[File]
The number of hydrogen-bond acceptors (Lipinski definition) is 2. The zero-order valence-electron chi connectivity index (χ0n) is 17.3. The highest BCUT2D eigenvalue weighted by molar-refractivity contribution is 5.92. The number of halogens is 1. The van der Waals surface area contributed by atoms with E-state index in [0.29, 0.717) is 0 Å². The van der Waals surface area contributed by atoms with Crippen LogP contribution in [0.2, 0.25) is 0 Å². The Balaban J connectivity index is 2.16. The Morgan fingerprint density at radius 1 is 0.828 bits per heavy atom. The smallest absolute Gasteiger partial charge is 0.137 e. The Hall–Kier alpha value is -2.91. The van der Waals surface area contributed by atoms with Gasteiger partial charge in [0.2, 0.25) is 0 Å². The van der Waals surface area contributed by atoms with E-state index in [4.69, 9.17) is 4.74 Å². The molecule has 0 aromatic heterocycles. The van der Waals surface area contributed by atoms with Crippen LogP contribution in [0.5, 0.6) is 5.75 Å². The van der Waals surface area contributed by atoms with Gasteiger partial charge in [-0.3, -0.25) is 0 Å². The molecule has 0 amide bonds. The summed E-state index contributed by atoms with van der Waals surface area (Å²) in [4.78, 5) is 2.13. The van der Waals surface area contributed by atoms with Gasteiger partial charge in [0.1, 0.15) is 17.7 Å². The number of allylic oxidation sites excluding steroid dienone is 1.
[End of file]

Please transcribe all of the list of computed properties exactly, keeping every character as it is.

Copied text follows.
The number of hydrogen-bond acceptors (Lipinski definition) is 2. The zero-order valence-electron chi connectivity index (χ0n) is 17.3. The highest BCUT2D eigenvalue weighted by molar-refractivity contribution is 5.92. The number of halogens is 1. The van der Waals surface area contributed by atoms with E-state index in [0.29, 0.717) is 0 Å². The van der Waals surface area contributed by atoms with Crippen LogP contribution in [0.2, 0.25) is 0 Å². The Balaban J connectivity index is 2.16. The Morgan fingerprint density at radius 1 is 0.828 bits per heavy atom. The smallest absolute Gasteiger partial charge is 0.137 e. The Hall–Kier alpha value is -2.91. The van der Waals surface area contributed by atoms with Gasteiger partial charge in [0.2, 0.25) is 0 Å². The van der Waals surface area contributed by atoms with E-state index in [4.69, 9.17) is 4.74 Å². The molecule has 0 aromatic heterocycles. The van der Waals surface area contributed by atoms with Crippen LogP contribution in [0.5, 0.6) is 5.75 Å². The van der Waals surface area contributed by atoms with Gasteiger partial charge in [-0.3, -0.25) is 0 Å². The molecule has 0 amide bonds. The summed E-state index contributed by atoms with van der Waals surface area (Å²) in [4.78, 5) is 2.13. The van der Waals surface area contributed by atoms with Gasteiger partial charge in [0.1, 0.15) is 17.7 Å². The number of allylic oxidation sites excluding steroid dienone is 1.